The United Kingdom on Thursday became the first European nation to bar “extremist Israeli settlers” from entering its territories, a week after the United States announced a similar travel ban.
“We are banning those responsible for settler violence from entering the U.K. to make sure our country cannot be a home for people who commit these intimidating acts,” tweeted British Foreign Secretary David Cameron.
“Extremist settlers, by targeting and killing Palestinian civilians, are undermining security and stability for both Israelis and Palestinians,” claimed Cameron, adding: “Israel must take stronger action to stop settler violence and hold the perpetrators accountable.”
Thursday’s brief social media post did not outline the criteria under which Israeli residents of Judea and Samaria would be denied travel to the United Kingdom or address other concerns of due process.
A spokesperson for the U.K. Foreign Office told JNS that, at this stage, London had nothing further to add to Cameron’s announcement.
Last week, U.S. Secretary of State Antony Blinken announced a “visa restriction policy” under which Washington will bar the entry into the United States of those accused of undermining “peace, security or stability in the West Bank.”
Cameron’s move also comes as the 27-member European Union is working on a proposal that would see broad sanctions imposed on “extremist” Israelis from Judea and Samaria.
Following a meeting of European foreign ministers earlier this week, E.U. foreign policy chief Josep Borrell said that his office was preparing a “proposal to member states … following the example of the United States and using our general framework to defend human rights.”
The European measures under discussion could involve travel bans, asset freezes and a ban on importing products made by Israeli businesses located beyond the 1949 armistice lines, according to Bloomberg.
Some 13 out of 27 E.U. foreign ministers currently support the proposal, according to the EUobserver website, which cited diplomatic sources in Brussels. One source said that no one spoke out “explicitly against it at this stage.”
On Wednesday, E.U. Commission president Ursula von der Leyen expressed her support for “sanctioning those involved in the attacks in the West Bank.”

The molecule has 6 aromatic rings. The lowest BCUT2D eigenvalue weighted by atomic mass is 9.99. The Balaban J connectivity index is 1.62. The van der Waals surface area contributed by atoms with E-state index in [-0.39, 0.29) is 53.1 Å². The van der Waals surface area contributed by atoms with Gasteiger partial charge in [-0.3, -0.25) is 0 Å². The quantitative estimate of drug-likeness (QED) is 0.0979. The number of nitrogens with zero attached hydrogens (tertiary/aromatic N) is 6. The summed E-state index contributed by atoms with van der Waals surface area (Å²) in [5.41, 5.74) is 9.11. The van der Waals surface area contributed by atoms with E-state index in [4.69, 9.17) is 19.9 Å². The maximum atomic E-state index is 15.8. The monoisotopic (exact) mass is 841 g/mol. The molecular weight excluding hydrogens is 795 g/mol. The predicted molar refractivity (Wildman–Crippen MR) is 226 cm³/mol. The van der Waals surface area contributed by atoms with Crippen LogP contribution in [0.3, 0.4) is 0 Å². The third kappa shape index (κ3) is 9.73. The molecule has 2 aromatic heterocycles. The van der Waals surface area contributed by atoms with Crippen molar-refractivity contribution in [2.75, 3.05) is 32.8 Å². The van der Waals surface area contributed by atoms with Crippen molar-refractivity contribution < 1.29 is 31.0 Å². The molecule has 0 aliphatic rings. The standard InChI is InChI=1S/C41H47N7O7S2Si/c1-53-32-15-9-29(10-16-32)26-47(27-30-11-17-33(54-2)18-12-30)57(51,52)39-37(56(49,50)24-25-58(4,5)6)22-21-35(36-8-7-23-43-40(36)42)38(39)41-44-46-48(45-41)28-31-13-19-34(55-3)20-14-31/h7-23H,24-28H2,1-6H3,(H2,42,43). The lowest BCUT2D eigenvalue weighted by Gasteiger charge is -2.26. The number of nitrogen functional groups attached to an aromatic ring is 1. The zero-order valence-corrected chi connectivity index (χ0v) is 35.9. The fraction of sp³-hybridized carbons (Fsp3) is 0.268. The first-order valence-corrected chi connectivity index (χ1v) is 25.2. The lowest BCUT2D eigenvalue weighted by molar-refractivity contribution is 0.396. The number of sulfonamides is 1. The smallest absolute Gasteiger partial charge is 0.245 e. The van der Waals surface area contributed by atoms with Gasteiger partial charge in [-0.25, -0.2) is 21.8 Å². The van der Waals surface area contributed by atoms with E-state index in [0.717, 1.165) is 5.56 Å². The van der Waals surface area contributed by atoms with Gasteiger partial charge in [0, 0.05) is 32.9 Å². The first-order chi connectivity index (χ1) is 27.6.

“They must be held accountable. This violence has nothing to do with the fight against Hamas and must stop,” the E.U. president charged. “The rise in violence by extremist settlers is inflicting immense suffering on the Palestinians.”
A travel ban would have to be enforced across the European Union’s border-free Schengen area, and it remains to be seen if the necessary unanimity can be achieved.
In the period from the war’s start on Oct. 7 until Nov. 7, the Israel Police registered 97 incidents of illegal activities attributed to Jews in Judea and Samaria, down from 184 offenses in the same period in 2022, according to figures made public in November.
A leaked Israel Defense Forces document also suggests that anti-Arab violence in Judea and Samaria has been dropping.
Meanwhile, in the nine weeks since Hamas launched its cross-border attack, Palestinian terrorists carried out 1,388 attacks in the disputed territories, including 569 cases of rock-throwing, 287 attacks with explosives, 143 Molotov cocktail assaults and 70 terrorist shootings.
During a press briefing on Thursday, Israeli Prime Minister’s Office spokesman Eylon Levy said Jerusalem deplores “all extremist violence wherever that might be.”
“There is a lot of extremist violence inside the West Bank, particularly from the direction of Palestinian terrorists. We deplore all extremist violence. There is no excuse for vigilantism or hooliganism, and we will continue to insist that all extremist violence be dealt with with the full force of the law,” Levy stated.